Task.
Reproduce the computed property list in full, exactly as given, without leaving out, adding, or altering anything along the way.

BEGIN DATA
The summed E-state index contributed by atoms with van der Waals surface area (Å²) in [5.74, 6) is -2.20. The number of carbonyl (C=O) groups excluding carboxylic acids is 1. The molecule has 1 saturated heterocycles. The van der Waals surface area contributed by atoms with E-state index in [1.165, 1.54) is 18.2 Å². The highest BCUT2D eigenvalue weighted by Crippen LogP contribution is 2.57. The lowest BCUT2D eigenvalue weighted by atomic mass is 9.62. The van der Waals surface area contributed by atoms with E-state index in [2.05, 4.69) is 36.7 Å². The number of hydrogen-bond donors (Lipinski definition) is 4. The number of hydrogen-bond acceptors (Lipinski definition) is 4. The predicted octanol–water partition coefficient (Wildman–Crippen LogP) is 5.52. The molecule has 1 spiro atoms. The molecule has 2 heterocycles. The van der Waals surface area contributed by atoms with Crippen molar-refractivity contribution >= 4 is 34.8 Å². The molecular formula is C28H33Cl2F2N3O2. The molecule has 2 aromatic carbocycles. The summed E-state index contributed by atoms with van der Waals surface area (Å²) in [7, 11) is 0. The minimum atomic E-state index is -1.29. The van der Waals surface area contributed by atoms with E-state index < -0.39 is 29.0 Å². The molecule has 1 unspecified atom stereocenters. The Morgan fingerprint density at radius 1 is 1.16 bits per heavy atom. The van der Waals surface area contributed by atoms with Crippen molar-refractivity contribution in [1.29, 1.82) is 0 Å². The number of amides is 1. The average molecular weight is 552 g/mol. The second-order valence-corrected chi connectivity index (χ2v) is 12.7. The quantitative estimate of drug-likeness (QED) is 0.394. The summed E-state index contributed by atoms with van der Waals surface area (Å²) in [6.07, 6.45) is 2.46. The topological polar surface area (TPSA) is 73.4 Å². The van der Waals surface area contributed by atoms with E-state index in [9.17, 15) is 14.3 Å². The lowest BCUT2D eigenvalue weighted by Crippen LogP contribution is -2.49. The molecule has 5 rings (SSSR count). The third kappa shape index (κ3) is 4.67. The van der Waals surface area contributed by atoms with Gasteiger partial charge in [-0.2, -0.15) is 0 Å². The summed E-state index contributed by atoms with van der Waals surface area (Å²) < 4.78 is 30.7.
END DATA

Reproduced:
The summed E-state index contributed by atoms with van der Waals surface area (Å²) in [5.74, 6) is -2.20. The number of carbonyl (C=O) groups excluding carboxylic acids is 1. The molecule has 1 saturated heterocycles. The van der Waals surface area contributed by atoms with E-state index in [1.165, 1.54) is 18.2 Å². The highest BCUT2D eigenvalue weighted by Crippen LogP contribution is 2.57. The lowest BCUT2D eigenvalue weighted by atomic mass is 9.62. The van der Waals surface area contributed by atoms with E-state index in [2.05, 4.69) is 36.7 Å². The number of hydrogen-bond donors (Lipinski definition) is 4. The number of hydrogen-bond acceptors (Lipinski definition) is 4. The predicted octanol–water partition coefficient (Wildman–Crippen LogP) is 5.52. The molecule has 1 spiro atoms. The molecule has 2 heterocycles. The van der Waals surface area contributed by atoms with Crippen molar-refractivity contribution >= 4 is 34.8 Å². The molecular formula is C28H33Cl2F2N3O2. The molecule has 2 aromatic carbocycles. The summed E-state index contributed by atoms with van der Waals surface area (Å²) in [7, 11) is 0. The minimum atomic E-state index is -1.29. The van der Waals surface area contributed by atoms with E-state index < -0.39 is 29.0 Å². The molecule has 1 unspecified atom stereocenters. The Morgan fingerprint density at radius 1 is 1.16 bits per heavy atom. The van der Waals surface area contributed by atoms with Crippen molar-refractivity contribution in [1.29, 1.82) is 0 Å². The number of amides is 1. The average molecular weight is 552 g/mol. The second-order valence-corrected chi connectivity index (χ2v) is 12.7. The quantitative estimate of drug-likeness (QED) is 0.394. The summed E-state index contributed by atoms with van der Waals surface area (Å²) in [6.07, 6.45) is 2.46. The topological polar surface area (TPSA) is 73.4 Å². The van der Waals surface area contributed by atoms with E-state index in [9.17, 15) is 14.3 Å². The lowest BCUT2D eigenvalue weighted by Crippen LogP contribution is -2.49. The molecule has 5 rings (SSSR count). The third kappa shape index (κ3) is 4.67. The van der Waals surface area contributed by atoms with Gasteiger partial charge in [-0.2, -0.15) is 0 Å². The summed E-state index contributed by atoms with van der Waals surface area (Å²) < 4.78 is 30.7.